I’ve built a handful of reports for podcasters on SignalLeaf to see how large their audience is, how the audience is listening, etc. One report that I have been wanting to build for a while, though, needs to show the standard deviation for episode listens. That is, I want to show the listens for each episode and then show the average range in which those listens are falling. The resulting chart would look something like this:

In order to show this, I need to be able to calculate the standard deviation based on the number of listens for each episode shown in the graph. And while I could reach for an existing JavaScript statistics library, like one of the many listed here, I decided it would be more fun to learn how to do this myself.

## Standard Deviation

According to Wikipedia, the most basic example of standard deviation is

found by taking the square root of the average of the squared differences of the values from their average value

The article goes on to show an example of how to calculate the standard deviation for a given data set:

- get the average value of the data set
- calculate the difference between each value in the set and the average
- then square the result of each difference
- average the squared differences
- get the square root of the average squared difference

There’s a lot more detail about this being a “population” standard deviation, and different forms of standard deviation, etc. But for me, this is good enough. I don’t really need to more any more detail than this. I have everything I need to get in to the code and calculate some stuff.

## Standard Deviation, In JavaScript

The first thing to do is get the average of a given data set. For this, I’ll use a combination of Array.prototype.reduce and Array.length.

The reduce method allows me to iterate over the items in an array and produce a single result. In this case, I am producing a sum of all the items in the array… that is, I am reducing the values of the array down in to the sum of the values.

The next line divides the sum by the number of items in the array… the length of the array… the give me the average.

Now I need to calculate the difference between each of the values in the array, and the average value. To do that, I’m going to use the Array.prototype.map function.

The map function allows me to iterate over the items in an array, and return a new array of values that are calculated from the original array of values. The resulting array will be the same length as the original array, but it will contain the values that were calculated and returned from the callback of the .map call, instead of the original values. In this case, I am calculating the difference between the original values and the average of those values.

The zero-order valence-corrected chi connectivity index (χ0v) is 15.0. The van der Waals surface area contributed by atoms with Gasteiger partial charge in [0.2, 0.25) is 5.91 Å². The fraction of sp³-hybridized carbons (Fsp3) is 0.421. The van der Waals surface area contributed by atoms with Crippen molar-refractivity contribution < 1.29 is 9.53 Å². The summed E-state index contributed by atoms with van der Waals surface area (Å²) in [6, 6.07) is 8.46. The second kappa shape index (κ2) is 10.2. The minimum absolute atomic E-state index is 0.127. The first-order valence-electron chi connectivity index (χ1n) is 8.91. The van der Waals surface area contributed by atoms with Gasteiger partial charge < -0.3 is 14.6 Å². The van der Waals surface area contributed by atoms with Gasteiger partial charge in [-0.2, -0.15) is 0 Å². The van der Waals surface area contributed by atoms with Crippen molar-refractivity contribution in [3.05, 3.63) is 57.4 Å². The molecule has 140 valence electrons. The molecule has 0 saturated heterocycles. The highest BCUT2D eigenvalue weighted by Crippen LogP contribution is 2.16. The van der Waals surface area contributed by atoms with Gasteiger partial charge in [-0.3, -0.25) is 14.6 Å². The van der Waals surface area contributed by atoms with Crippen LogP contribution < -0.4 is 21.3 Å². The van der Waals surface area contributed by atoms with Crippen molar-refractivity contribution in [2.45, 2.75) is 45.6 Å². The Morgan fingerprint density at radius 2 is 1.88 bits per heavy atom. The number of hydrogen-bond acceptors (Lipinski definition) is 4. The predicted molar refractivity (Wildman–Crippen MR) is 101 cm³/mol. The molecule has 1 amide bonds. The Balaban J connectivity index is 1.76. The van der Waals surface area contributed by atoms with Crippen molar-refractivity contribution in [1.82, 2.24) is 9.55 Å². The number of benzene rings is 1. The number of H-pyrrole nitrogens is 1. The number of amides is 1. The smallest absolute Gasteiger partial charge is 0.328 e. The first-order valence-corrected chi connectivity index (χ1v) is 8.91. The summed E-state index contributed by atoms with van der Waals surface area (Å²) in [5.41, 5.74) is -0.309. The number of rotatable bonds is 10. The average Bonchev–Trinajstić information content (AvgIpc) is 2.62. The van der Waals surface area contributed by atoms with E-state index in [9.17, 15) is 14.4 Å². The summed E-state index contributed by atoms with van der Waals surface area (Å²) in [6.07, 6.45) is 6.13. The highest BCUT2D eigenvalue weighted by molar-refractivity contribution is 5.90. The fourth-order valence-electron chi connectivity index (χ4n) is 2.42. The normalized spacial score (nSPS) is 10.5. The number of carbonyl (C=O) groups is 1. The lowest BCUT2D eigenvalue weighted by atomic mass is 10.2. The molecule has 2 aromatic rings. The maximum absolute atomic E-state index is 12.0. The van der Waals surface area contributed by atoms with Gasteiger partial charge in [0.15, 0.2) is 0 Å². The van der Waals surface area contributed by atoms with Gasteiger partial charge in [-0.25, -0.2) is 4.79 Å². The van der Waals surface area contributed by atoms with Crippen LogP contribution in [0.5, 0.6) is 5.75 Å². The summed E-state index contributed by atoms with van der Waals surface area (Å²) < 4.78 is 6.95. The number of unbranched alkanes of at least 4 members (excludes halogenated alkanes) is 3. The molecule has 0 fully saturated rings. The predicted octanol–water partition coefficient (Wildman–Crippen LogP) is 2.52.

I also need to square the differences of each value as part of this process. Rather than running a second map over the differences, though, I will modify the previous map to return the square of the difference, instead of just the difference.

With the squared differences in hand, I need to get the average of these values. Again, I need to sum and divide the array – the same way I did it before. Only this time, I am creating the average of the squared differences instead of the average of the original values. Rather than repeat the code from above, I’ll extract that in to an “average” function:

And now I can run my average function to get the average squared difference:

Lastly, I need to calculate the square root of the average squared difference. This final result is the standard deviation for the data set from which I am calculating:

The Math.sqrt function is the “square root” function built in to the JavaScript Math object. It returns the the square root of the value that is passed in to the method call.

## The Final Code

Putting it all together, the resulting code looks like this in one complete listing:

I can now run my standard deviation calculations by calling the “standardDeviation” function, passing in an array of numeric values.

Check out the working example in this JSFiddle, for the data set [1, 2, 3, 4, 5, 6, 7, 8, 9, 25]:

From here, I can apply the standard deviation to the average value.

## Applying The Standard Deviation

Given the above data set, the average will be 7 with a standard deviation of 6.48.

The application of standard deviation is often shown as a +/- on top of an average. The +/- value is the standard deviation. Therefore, with the data set above, we can say that we have an average value of 7 with a standard deviation of +/- 6.48.

The result of this information is shown in the original chart from the top of this post

In this graph, the average is the solid yellow line through at the value of 7, while the standard deviation is shown with dashed lines on the upper and lower bounds: 7 – 6.48 for the lower bounds, and 7 + 6.48 for the upper bounds.

And there we have it… the standard deviation for a given set of values, calculated in JavaScript and graphed appropriately!

## Array Map and Reduce

In the above code I’ve used both the map and reduce functions of a JavaScript array. These are powerful functions that allow you to quickly and easily manipulate an entire set of data in an array. Unfortunately these methods are not available everywhere. If you need support for IE 8 or below, for example, you will need to use a library like Underscore or Lodash, both of which provide a map and reduce function built with backward compatibility. For recent browsers, NodeJS and other modern JavaScript runtime environments, though, map and reduce are built in to the Array prototype and are available to use.

## More Fun With Arrays

Looking for more fun things to do with arrays? Check out these episodes of WatchMeCode, where I walk through some of the interesting things that can be done with them!